Contributors:Liangliang Lu, Floris Goerlandt, Kristjan Tabri, Anders Höglund, Osiris Alejandro Valdez Banda, Pentti Kujala
This Collision-Oil spill-Oil drift-Response and recover (COOR) system model for the mechanical oil spill recovery system is developed for the Finnish oil spill response fleet, contextualized for representative collision accident scenarios. This model combines information about representative sea ice conditions, ship-ship collisions and their associated oil outflow, the oil dispersion and spreading in the ice conditions, and the oil spill response and recovery of the fleet.
The algorithm for solving the heat conduction problem in a two-layer plate by the finite difference method is presented. The user has the possibility to change the initial data and boundary conditions of the problem. Calculation results are presented in graphical form.
For the full database, please visit: www.projectipad.org
The 2011 accident at Japan’s Fukushima Daiichi Nuclear Power Plant released a considerable inventory of radioactive material into the local and global environments. While the vast majority of this contamination was in the form of gaseous and aerosol species, of which a large component was distributed out over the neighbouring Pacific Ocean (where is was subsequently deposited), a substantial portion of the radioactive release was in particulate form and was deposited across Fukushima Prefecture. To provide an underpinning understanding of the dynamics of this catastrophic accident, alongside assisting in the off-site remediation and eventual reactor decommissioning activities, the ‘International Particle Analysis Database’, or ‘IPAD’, was established to serve as an interactive repository for the continually expanding analysis dataset of the sub-mm ejecta particulate. In addition to a fully interrogatable database of analysis results for registered users (exploiting multiple search methods), the database also comprises an open-access front-end for members of the public to engage with the multi-national analysis activities by exploring a streamlined version of the data.
This dataset used to analysis the CLLJ over Beibu Gulf during early warm summer. This contains the variables that need to be used in, such as wind, geopotential, longitude, latitude, the result of CLLJ frequency and momentum balance etc.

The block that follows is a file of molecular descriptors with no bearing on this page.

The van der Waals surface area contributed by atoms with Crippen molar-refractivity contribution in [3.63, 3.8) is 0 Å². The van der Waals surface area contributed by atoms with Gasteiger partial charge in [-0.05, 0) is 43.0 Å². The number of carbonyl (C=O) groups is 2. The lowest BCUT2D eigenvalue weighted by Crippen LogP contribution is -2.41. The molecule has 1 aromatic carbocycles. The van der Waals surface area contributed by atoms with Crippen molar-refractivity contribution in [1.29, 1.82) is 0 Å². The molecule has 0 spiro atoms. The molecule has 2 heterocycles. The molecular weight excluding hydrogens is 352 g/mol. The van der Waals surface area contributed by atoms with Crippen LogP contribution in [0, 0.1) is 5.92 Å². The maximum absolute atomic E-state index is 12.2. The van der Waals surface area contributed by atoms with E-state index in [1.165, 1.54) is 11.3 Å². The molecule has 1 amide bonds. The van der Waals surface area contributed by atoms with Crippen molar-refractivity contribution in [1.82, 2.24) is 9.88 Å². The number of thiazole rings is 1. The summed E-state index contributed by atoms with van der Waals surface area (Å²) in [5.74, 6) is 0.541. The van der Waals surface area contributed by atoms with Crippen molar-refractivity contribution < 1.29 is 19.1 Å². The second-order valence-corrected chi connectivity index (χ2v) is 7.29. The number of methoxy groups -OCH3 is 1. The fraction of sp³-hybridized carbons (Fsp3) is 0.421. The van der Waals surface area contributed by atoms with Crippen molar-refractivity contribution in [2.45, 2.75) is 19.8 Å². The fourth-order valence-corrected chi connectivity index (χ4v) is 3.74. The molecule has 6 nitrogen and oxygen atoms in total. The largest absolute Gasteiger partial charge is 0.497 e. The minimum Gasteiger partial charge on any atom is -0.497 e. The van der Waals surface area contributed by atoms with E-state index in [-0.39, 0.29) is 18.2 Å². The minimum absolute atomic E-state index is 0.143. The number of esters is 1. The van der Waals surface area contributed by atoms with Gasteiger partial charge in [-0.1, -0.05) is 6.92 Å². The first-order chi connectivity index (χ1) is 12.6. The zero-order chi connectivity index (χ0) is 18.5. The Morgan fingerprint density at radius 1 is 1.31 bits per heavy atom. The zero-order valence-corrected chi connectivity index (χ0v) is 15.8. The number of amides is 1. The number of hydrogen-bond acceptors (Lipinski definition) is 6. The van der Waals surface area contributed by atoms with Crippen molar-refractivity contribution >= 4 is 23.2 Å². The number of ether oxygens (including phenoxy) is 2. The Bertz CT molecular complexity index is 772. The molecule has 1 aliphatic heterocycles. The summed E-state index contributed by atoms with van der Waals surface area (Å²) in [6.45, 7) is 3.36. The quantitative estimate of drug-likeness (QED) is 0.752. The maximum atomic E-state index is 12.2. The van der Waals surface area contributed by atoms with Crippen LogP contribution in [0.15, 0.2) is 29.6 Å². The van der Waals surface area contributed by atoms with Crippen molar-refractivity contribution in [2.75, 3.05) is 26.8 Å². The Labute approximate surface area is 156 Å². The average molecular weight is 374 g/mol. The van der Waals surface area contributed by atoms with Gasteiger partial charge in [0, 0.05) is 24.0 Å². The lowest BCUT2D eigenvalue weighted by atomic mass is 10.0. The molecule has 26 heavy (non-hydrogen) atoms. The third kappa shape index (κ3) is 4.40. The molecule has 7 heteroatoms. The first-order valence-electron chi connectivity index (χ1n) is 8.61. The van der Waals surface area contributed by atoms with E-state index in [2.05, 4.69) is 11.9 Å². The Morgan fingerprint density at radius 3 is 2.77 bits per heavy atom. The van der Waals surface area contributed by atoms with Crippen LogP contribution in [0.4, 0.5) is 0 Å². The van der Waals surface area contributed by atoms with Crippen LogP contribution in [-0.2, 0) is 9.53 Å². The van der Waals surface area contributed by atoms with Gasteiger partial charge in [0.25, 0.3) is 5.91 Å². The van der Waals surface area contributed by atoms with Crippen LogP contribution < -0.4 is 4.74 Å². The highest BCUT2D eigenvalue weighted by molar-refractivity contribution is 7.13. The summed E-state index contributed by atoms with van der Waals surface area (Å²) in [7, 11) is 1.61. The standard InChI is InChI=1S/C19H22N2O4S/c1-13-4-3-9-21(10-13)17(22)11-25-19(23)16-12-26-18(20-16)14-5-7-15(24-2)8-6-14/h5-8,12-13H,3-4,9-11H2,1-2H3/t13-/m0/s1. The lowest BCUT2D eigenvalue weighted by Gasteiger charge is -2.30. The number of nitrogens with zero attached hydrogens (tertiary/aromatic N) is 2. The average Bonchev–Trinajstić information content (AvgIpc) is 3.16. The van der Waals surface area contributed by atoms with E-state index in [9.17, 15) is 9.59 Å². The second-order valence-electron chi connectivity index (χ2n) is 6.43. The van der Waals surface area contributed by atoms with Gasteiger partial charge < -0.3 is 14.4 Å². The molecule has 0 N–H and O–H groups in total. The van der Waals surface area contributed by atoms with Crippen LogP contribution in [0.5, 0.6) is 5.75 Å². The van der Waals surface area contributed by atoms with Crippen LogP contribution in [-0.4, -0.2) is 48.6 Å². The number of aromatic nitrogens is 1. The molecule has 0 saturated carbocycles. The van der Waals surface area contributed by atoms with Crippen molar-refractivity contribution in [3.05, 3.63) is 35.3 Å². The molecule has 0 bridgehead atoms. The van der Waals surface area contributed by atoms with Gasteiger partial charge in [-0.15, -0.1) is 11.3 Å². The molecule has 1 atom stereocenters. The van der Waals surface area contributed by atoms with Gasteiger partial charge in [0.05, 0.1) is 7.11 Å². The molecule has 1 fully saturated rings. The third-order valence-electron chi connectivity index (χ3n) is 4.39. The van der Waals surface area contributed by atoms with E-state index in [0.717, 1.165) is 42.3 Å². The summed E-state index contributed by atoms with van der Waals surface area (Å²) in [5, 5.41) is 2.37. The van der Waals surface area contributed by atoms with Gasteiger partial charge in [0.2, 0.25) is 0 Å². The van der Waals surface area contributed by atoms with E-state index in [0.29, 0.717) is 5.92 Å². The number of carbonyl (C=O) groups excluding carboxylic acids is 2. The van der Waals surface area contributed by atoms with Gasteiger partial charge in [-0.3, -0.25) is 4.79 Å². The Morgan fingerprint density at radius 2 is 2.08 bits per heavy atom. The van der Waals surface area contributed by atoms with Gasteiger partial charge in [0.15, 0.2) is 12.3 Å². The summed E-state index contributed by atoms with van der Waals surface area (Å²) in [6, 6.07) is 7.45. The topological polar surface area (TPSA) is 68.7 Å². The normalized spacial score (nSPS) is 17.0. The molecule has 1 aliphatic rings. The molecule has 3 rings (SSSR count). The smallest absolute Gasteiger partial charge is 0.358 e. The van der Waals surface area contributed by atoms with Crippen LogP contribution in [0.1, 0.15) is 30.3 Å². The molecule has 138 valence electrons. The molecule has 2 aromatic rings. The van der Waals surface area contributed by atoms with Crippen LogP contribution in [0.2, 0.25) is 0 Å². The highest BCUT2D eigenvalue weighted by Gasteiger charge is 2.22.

This dataset consists of raw sequencing data (fasta) and analysed relative abundance data (histograms of the dominant 10 species in respective taxonomic ranks ). This project shows the first bacterial diversity profiling of high-microbial-abundance wild tropical marine sponges of southern South China Sea, which are Aaptos aaptos and Xestospongia muta from Bidong and Redang islands, Malaysia. Marine sponges are acknowledged as a bacterial hotspot and resource of novel natural products or genetic material. However, sponge-associated bacteria are difficult to be cultivated and the production of their desirable metabolites are inadequate in terms of rate and quantity, yet bioinformatics and metagenomics tools are progressing. Therefore, the diversity profiling of bacterial communities in marine sponges reveals the approximate gene pool for the gene mining or isolation of bacteria that are potentially and commercially beneficial in manufacturing industry, medicine, or agriculture. The bacterial community data exploited from this project is useful for critical comparison through additional or integrated bioinformatics processing with other marine sponge-associated bacterial community profile data. The community data of this project also unveils some general physiological function of the sponge-associated bacterial assemblage in its local environment. In the data provided, the sponge-associated bacterial communities in A. aaptos of Pulau Bidong, A. aaptos of Pulau Redang, and X. muta of Pulau Bidong have been denoted by A, B, and M, respectively.